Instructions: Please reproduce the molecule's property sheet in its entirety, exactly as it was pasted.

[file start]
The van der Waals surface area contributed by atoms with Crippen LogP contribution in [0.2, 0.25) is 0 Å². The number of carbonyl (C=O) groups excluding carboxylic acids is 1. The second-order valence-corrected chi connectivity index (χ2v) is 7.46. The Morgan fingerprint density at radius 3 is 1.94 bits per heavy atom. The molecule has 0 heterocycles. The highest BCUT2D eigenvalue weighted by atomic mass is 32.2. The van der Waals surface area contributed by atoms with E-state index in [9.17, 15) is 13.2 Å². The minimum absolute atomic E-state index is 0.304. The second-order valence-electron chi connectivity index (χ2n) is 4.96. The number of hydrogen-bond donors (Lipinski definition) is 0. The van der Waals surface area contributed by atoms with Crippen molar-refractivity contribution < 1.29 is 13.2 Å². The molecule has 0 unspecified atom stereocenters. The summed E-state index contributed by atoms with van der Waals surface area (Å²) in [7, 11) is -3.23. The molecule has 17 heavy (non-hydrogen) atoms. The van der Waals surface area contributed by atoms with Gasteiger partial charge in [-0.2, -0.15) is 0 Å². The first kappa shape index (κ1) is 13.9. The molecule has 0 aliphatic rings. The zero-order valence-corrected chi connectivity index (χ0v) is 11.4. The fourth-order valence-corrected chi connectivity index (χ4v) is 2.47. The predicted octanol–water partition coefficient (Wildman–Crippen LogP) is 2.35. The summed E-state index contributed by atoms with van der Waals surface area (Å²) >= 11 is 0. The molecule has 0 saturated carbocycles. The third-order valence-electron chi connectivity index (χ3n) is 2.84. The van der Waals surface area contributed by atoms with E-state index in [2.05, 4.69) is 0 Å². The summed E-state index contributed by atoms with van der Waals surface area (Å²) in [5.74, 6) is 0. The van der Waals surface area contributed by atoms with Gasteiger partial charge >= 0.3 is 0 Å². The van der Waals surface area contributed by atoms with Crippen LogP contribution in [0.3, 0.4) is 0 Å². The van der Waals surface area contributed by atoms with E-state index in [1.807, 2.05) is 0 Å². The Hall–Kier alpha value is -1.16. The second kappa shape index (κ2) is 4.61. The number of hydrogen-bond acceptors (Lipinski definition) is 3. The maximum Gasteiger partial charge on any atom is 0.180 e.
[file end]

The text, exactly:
The van der Waals surface area contributed by atoms with Crippen LogP contribution in [0.2, 0.25) is 0 Å². The number of carbonyl (C=O) groups excluding carboxylic acids is 1. The second-order valence-corrected chi connectivity index (χ2v) is 7.46. The Morgan fingerprint density at radius 3 is 1.94 bits per heavy atom. The molecule has 0 heterocycles. The highest BCUT2D eigenvalue weighted by atomic mass is 32.2. The van der Waals surface area contributed by atoms with E-state index in [9.17, 15) is 13.2 Å². The minimum absolute atomic E-state index is 0.304. The second-order valence-electron chi connectivity index (χ2n) is 4.96. The number of hydrogen-bond donors (Lipinski definition) is 0. The van der Waals surface area contributed by atoms with Crippen molar-refractivity contribution < 1.29 is 13.2 Å². The molecule has 0 unspecified atom stereocenters. The summed E-state index contributed by atoms with van der Waals surface area (Å²) in [7, 11) is -3.23. The molecule has 17 heavy (non-hydrogen) atoms. The van der Waals surface area contributed by atoms with Gasteiger partial charge in [-0.2, -0.15) is 0 Å². The first kappa shape index (κ1) is 13.9. The molecule has 0 aliphatic rings. The zero-order valence-corrected chi connectivity index (χ0v) is 11.4. The fourth-order valence-corrected chi connectivity index (χ4v) is 2.47. The predicted octanol–water partition coefficient (Wildman–Crippen LogP) is 2.35. The summed E-state index contributed by atoms with van der Waals surface area (Å²) >= 11 is 0. The molecule has 0 saturated carbocycles. The third-order valence-electron chi connectivity index (χ3n) is 2.84. The van der Waals surface area contributed by atoms with E-state index in [2.05, 4.69) is 0 Å². The summed E-state index contributed by atoms with van der Waals surface area (Å²) in [5.74, 6) is 0. The van der Waals surface area contributed by atoms with Gasteiger partial charge >= 0.3 is 0 Å². The van der Waals surface area contributed by atoms with Crippen LogP contribution in [0.3, 0.4) is 0 Å². The van der Waals surface area contributed by atoms with E-state index in [1.807, 2.05) is 0 Å². The Hall–Kier alpha value is -1.16. The second kappa shape index (κ2) is 4.61. The number of hydrogen-bond acceptors (Lipinski definition) is 3. The maximum Gasteiger partial charge on any atom is 0.180 e.